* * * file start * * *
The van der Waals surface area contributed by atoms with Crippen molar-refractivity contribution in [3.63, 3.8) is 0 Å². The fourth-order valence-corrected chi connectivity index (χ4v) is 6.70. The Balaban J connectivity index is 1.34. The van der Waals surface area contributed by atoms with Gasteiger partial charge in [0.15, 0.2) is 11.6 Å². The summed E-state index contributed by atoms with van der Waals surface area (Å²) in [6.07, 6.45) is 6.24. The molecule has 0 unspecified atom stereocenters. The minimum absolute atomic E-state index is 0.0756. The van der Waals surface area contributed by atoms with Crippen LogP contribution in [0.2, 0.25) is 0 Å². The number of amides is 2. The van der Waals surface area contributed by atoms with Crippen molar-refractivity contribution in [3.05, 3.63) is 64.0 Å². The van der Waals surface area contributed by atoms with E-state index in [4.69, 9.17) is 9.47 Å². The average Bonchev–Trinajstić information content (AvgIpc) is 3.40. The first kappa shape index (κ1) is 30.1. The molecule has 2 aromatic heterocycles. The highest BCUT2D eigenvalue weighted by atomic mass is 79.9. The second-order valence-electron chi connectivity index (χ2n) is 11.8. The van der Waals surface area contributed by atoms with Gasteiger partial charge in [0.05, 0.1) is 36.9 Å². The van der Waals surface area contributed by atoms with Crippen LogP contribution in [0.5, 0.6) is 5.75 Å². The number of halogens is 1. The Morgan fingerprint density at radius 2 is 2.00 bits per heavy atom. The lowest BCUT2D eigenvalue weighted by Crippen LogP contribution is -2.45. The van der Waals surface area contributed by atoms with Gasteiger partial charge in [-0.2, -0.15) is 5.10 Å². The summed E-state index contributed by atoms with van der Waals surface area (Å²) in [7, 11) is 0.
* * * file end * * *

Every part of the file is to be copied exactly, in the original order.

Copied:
The van der Waals surface area contributed by atoms with Crippen molar-refractivity contribution in [3.63, 3.8) is 0 Å². The fourth-order valence-corrected chi connectivity index (χ4v) is 6.70. The Balaban J connectivity index is 1.34. The van der Waals surface area contributed by atoms with Gasteiger partial charge in [0.15, 0.2) is 11.6 Å². The summed E-state index contributed by atoms with van der Waals surface area (Å²) in [6.07, 6.45) is 6.24. The molecule has 0 unspecified atom stereocenters. The minimum absolute atomic E-state index is 0.0756. The van der Waals surface area contributed by atoms with Crippen LogP contribution in [0.2, 0.25) is 0 Å². The number of amides is 2. The van der Waals surface area contributed by atoms with Crippen molar-refractivity contribution in [3.05, 3.63) is 64.0 Å². The van der Waals surface area contributed by atoms with E-state index in [4.69, 9.17) is 9.47 Å². The average Bonchev–Trinajstić information content (AvgIpc) is 3.40. The first kappa shape index (κ1) is 30.1. The molecule has 2 aromatic heterocycles. The highest BCUT2D eigenvalue weighted by atomic mass is 79.9. The second-order valence-electron chi connectivity index (χ2n) is 11.8. The van der Waals surface area contributed by atoms with Gasteiger partial charge in [0.05, 0.1) is 36.9 Å². The van der Waals surface area contributed by atoms with Crippen LogP contribution in [0.5, 0.6) is 5.75 Å². The number of halogens is 1. The Morgan fingerprint density at radius 2 is 2.00 bits per heavy atom. The lowest BCUT2D eigenvalue weighted by Crippen LogP contribution is -2.45. The van der Waals surface area contributed by atoms with Gasteiger partial charge in [-0.2, -0.15) is 5.10 Å². The summed E-state index contributed by atoms with van der Waals surface area (Å²) in [7, 11) is 0.